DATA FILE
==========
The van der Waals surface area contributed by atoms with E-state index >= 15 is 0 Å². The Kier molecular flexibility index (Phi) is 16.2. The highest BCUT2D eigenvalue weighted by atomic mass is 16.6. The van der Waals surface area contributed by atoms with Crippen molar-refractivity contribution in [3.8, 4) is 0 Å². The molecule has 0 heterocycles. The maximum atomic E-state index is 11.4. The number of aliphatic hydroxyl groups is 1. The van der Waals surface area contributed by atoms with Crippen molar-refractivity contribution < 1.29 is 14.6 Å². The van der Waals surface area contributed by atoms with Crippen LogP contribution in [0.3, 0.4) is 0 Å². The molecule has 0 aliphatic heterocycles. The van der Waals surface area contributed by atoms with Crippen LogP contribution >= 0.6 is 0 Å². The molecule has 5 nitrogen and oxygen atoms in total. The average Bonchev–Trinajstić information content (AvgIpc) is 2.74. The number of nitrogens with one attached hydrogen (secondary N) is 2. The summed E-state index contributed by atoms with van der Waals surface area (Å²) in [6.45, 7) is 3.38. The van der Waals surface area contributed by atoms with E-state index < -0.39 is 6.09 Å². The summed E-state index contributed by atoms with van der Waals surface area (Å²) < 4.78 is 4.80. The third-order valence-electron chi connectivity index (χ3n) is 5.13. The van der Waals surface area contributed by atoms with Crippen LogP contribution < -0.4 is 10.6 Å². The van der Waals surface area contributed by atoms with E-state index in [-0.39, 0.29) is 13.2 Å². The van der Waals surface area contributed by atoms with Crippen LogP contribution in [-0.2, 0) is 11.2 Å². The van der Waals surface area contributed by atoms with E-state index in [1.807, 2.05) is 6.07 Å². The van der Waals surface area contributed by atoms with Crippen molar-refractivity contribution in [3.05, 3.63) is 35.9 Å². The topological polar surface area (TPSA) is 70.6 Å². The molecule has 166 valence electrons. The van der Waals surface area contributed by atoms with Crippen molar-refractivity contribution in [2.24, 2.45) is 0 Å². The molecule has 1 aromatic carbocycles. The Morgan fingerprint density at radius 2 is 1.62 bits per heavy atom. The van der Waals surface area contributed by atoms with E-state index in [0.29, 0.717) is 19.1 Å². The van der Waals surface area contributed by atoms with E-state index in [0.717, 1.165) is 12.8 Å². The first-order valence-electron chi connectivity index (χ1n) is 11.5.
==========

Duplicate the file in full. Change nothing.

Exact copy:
The van der Waals surface area contributed by atoms with E-state index >= 15 is 0 Å². The Kier molecular flexibility index (Phi) is 16.2. The highest BCUT2D eigenvalue weighted by atomic mass is 16.6. The van der Waals surface area contributed by atoms with Crippen molar-refractivity contribution in [3.8, 4) is 0 Å². The molecule has 0 heterocycles. The maximum atomic E-state index is 11.4. The number of aliphatic hydroxyl groups is 1. The van der Waals surface area contributed by atoms with Crippen molar-refractivity contribution < 1.29 is 14.6 Å². The van der Waals surface area contributed by atoms with Crippen LogP contribution in [0.3, 0.4) is 0 Å². The molecule has 0 aliphatic heterocycles. The van der Waals surface area contributed by atoms with Crippen LogP contribution >= 0.6 is 0 Å². The molecule has 5 nitrogen and oxygen atoms in total. The average Bonchev–Trinajstić information content (AvgIpc) is 2.74. The number of nitrogens with one attached hydrogen (secondary N) is 2. The summed E-state index contributed by atoms with van der Waals surface area (Å²) in [6.45, 7) is 3.38. The van der Waals surface area contributed by atoms with E-state index < -0.39 is 6.09 Å². The summed E-state index contributed by atoms with van der Waals surface area (Å²) < 4.78 is 4.80. The third-order valence-electron chi connectivity index (χ3n) is 5.13. The van der Waals surface area contributed by atoms with Crippen LogP contribution < -0.4 is 10.6 Å². The van der Waals surface area contributed by atoms with E-state index in [-0.39, 0.29) is 13.2 Å². The van der Waals surface area contributed by atoms with Crippen LogP contribution in [-0.2, 0) is 11.2 Å². The van der Waals surface area contributed by atoms with E-state index in [1.807, 2.05) is 6.07 Å². The van der Waals surface area contributed by atoms with Crippen molar-refractivity contribution in [3.05, 3.63) is 35.9 Å². The topological polar surface area (TPSA) is 70.6 Å². The molecule has 166 valence electrons. The van der Waals surface area contributed by atoms with Crippen molar-refractivity contribution in [2.24, 2.45) is 0 Å². The molecule has 1 aromatic carbocycles. The Morgan fingerprint density at radius 2 is 1.62 bits per heavy atom. The van der Waals surface area contributed by atoms with E-state index in [0.29, 0.717) is 19.1 Å². The van der Waals surface area contributed by atoms with E-state index in [0.717, 1.165) is 12.8 Å². The first-order valence-electron chi connectivity index (χ1n) is 11.5.